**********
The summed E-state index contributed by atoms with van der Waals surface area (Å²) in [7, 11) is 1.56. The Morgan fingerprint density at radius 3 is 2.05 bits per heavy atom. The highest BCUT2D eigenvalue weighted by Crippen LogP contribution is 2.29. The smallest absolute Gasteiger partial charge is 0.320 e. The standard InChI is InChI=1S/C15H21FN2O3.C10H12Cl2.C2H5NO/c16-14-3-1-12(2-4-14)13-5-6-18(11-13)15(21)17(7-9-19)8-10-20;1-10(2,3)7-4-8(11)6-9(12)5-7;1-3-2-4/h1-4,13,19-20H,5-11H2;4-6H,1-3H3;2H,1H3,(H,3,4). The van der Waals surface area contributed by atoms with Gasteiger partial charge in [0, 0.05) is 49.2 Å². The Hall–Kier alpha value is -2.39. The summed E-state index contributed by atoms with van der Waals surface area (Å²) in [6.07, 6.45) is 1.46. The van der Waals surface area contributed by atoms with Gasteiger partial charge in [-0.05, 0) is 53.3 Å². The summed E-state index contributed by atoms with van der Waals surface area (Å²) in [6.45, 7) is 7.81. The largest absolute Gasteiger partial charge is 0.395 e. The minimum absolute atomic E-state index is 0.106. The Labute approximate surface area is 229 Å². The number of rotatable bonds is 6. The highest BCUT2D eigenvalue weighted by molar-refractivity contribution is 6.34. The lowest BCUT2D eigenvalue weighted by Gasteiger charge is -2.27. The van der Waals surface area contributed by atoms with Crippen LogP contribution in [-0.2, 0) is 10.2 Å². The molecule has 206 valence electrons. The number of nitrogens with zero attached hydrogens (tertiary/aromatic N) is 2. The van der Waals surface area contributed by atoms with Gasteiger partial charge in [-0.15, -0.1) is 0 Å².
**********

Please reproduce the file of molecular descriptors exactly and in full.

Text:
The summed E-state index contributed by atoms with van der Waals surface area (Å²) in [7, 11) is 1.56. The Morgan fingerprint density at radius 3 is 2.05 bits per heavy atom. The highest BCUT2D eigenvalue weighted by Crippen LogP contribution is 2.29. The smallest absolute Gasteiger partial charge is 0.320 e. The standard InChI is InChI=1S/C15H21FN2O3.C10H12Cl2.C2H5NO/c16-14-3-1-12(2-4-14)13-5-6-18(11-13)15(21)17(7-9-19)8-10-20;1-10(2,3)7-4-8(11)6-9(12)5-7;1-3-2-4/h1-4,13,19-20H,5-11H2;4-6H,1-3H3;2H,1H3,(H,3,4). The van der Waals surface area contributed by atoms with Gasteiger partial charge in [0, 0.05) is 49.2 Å². The Hall–Kier alpha value is -2.39. The summed E-state index contributed by atoms with van der Waals surface area (Å²) in [6.07, 6.45) is 1.46. The van der Waals surface area contributed by atoms with Gasteiger partial charge in [-0.05, 0) is 53.3 Å². The summed E-state index contributed by atoms with van der Waals surface area (Å²) in [6.45, 7) is 7.81. The largest absolute Gasteiger partial charge is 0.395 e. The minimum absolute atomic E-state index is 0.106. The Labute approximate surface area is 229 Å². The number of rotatable bonds is 6. The highest BCUT2D eigenvalue weighted by molar-refractivity contribution is 6.34. The lowest BCUT2D eigenvalue weighted by Gasteiger charge is -2.27. The van der Waals surface area contributed by atoms with Crippen LogP contribution in [-0.2, 0) is 10.2 Å². The molecule has 206 valence electrons. The number of nitrogens with zero attached hydrogens (tertiary/aromatic N) is 2. The van der Waals surface area contributed by atoms with Gasteiger partial charge in [-0.15, -0.1) is 0 Å².